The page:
Chinese patent medicine

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Chinese patent medicine (simplified Chinese: ; traditional Chinese: ; pinyin: zhōngchéngyào) are herbal medicines in Traditional Chinese medicine. Many kinds of Chinese patent medicines are still sold today.

Description[edit]

Chinese patent medicines generally consist of extracted condensed pills called teapills, which are usually small, spherical, and black, appearing like black pearls. They are called teapills because the herbs are cooked into an herbal tea to make the pills. Honey or water pills made from ground raw herbs are also a popular format in China, and tend to be bigger and slightly to significantly softer than teapills.

Modern teapills are created from herbs extracted in stainless steel extractors to create either a water decoction or water-alcohol decoction, depending on the herbs used. They are extracted at a low temperature (below 100 degrees Celsius) to preserve essential ingredients. The extracted liquid is then further condensed and a bit of raw herb powder from one of the herbal ingredients is mixed in to form an herbal dough. This dough is then machine cut into tiny pieces, a small amount of excipients are added for a smooth and consistent exterior, and they are spun into pills.

Honey pills and water pills have been made since ancient times by combining several dried herbs and other ingredients, which are ground into a powder, mixed with a binder and traditionally formed into pills by hand. Modern honey or water pills are formed into pills by machine. The binder is traditionally honey for honey pills. For water pills the binder may simply be water, or may include another binder, such as molasses. Modern manufacturers still produce many patent formulas as honey or water pills, such as Wuji Baifeng Wan, a popular honey pill formula to "nourish qi and blood", to strengthen the body.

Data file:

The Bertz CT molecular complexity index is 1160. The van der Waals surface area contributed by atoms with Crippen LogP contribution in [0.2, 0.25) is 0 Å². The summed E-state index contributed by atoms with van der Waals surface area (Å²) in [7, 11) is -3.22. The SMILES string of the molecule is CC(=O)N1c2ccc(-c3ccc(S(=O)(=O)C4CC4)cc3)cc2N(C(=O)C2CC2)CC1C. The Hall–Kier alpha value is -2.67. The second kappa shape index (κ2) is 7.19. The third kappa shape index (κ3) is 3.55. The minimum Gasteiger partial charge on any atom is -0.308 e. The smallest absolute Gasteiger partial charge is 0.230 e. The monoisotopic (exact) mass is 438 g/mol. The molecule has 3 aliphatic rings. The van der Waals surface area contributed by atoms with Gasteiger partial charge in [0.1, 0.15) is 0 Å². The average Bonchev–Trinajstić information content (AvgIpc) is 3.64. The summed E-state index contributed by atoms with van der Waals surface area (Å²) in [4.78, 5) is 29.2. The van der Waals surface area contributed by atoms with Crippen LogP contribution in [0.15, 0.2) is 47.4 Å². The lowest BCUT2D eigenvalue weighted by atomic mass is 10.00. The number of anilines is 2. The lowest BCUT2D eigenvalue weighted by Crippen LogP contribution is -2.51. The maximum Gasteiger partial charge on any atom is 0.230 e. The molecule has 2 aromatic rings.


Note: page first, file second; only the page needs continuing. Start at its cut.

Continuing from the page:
Patents may come in other forms such as dripping pills, liquids, syrups, powders, granules, instant teas, and capsules. Companies make Chinese patent medicines both within and outside China.

Like other patent medicines, they are not patented in the traditional sense of the word. No one has exclusive rights to the formula. Instead, "patent" refers to the standardization of the formula.

In China, all Chinese patent medicines of the same name have the same proportions of ingredients, and are manufactured in accordance with the PRC Pharmacopoeia's monograph on that particular formula, which is mandated by Chinese law. Each monograph details the exact herbal ingredients that make up the patent formula, usually accompanied by the specific tests that should be used for correct herb identification, such as thin layer chromatography (TLC) or high performance liquid chromatography (HPLC), the percentage of each ingredient, and specific cautions and contraindications. The monograph also details the manufacturing methods that must be followed, how to process and cook the herbs, often including specific requirements for finished product testing including authenticating and assessing the potency of the formula with active ingredient markers where known, as well as testing for dissolution time and content uniformity. All good manufacturing practice (GMP) certified factories must also test for heavy metal levels and microbials for all patent medicines they produce.[1]